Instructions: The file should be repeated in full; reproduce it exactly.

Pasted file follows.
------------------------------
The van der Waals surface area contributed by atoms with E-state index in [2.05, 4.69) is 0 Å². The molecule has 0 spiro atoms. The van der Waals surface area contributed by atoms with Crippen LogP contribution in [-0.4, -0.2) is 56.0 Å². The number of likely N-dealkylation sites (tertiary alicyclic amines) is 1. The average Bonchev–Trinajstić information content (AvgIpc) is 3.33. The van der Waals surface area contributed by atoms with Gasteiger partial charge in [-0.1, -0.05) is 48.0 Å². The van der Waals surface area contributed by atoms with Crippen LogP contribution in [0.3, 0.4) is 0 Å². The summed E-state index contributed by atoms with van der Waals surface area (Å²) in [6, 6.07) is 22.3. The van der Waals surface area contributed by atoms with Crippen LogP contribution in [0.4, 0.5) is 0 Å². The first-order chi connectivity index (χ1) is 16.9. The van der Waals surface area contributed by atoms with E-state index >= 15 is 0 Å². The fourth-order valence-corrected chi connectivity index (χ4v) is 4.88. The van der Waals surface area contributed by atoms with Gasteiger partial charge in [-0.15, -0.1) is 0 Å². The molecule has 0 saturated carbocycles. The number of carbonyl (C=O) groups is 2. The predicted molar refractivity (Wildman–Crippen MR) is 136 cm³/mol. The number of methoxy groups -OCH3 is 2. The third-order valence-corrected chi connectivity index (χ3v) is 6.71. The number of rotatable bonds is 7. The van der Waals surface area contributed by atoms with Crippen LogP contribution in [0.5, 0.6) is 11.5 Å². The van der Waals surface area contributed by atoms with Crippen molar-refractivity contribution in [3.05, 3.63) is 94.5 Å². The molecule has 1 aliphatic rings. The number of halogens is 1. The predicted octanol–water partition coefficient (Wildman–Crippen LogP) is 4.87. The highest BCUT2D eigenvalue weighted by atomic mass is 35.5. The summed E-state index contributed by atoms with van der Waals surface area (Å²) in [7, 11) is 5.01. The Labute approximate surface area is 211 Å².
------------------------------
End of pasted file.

The van der Waals surface area contributed by atoms with E-state index in [2.05, 4.69) is 0 Å². The molecule has 0 spiro atoms. The van der Waals surface area contributed by atoms with Crippen LogP contribution in [-0.4, -0.2) is 56.0 Å². The number of likely N-dealkylation sites (tertiary alicyclic amines) is 1. The average Bonchev–Trinajstić information content (AvgIpc) is 3.33. The van der Waals surface area contributed by atoms with Gasteiger partial charge in [-0.1, -0.05) is 48.0 Å². The van der Waals surface area contributed by atoms with Crippen LogP contribution in [0.3, 0.4) is 0 Å². The summed E-state index contributed by atoms with van der Waals surface area (Å²) in [6, 6.07) is 22.3. The van der Waals surface area contributed by atoms with Crippen LogP contribution in [0.4, 0.5) is 0 Å². The first-order chi connectivity index (χ1) is 16.9. The van der Waals surface area contributed by atoms with E-state index >= 15 is 0 Å². The fourth-order valence-corrected chi connectivity index (χ4v) is 4.88. The van der Waals surface area contributed by atoms with Gasteiger partial charge in [-0.15, -0.1) is 0 Å². The molecule has 0 saturated carbocycles. The number of carbonyl (C=O) groups is 2. The predicted molar refractivity (Wildman–Crippen MR) is 136 cm³/mol. The number of methoxy groups -OCH3 is 2. The third-order valence-corrected chi connectivity index (χ3v) is 6.71. The number of rotatable bonds is 7. The van der Waals surface area contributed by atoms with Crippen LogP contribution in [0.5, 0.6) is 11.5 Å². The van der Waals surface area contributed by atoms with Crippen molar-refractivity contribution in [3.05, 3.63) is 94.5 Å². The molecule has 1 aliphatic rings. The number of halogens is 1. The predicted octanol–water partition coefficient (Wildman–Crippen LogP) is 4.87. The highest BCUT2D eigenvalue weighted by atomic mass is 35.5. The summed E-state index contributed by atoms with van der Waals surface area (Å²) in [7, 11) is 5.01. The Labute approximate surface area is 211 Å².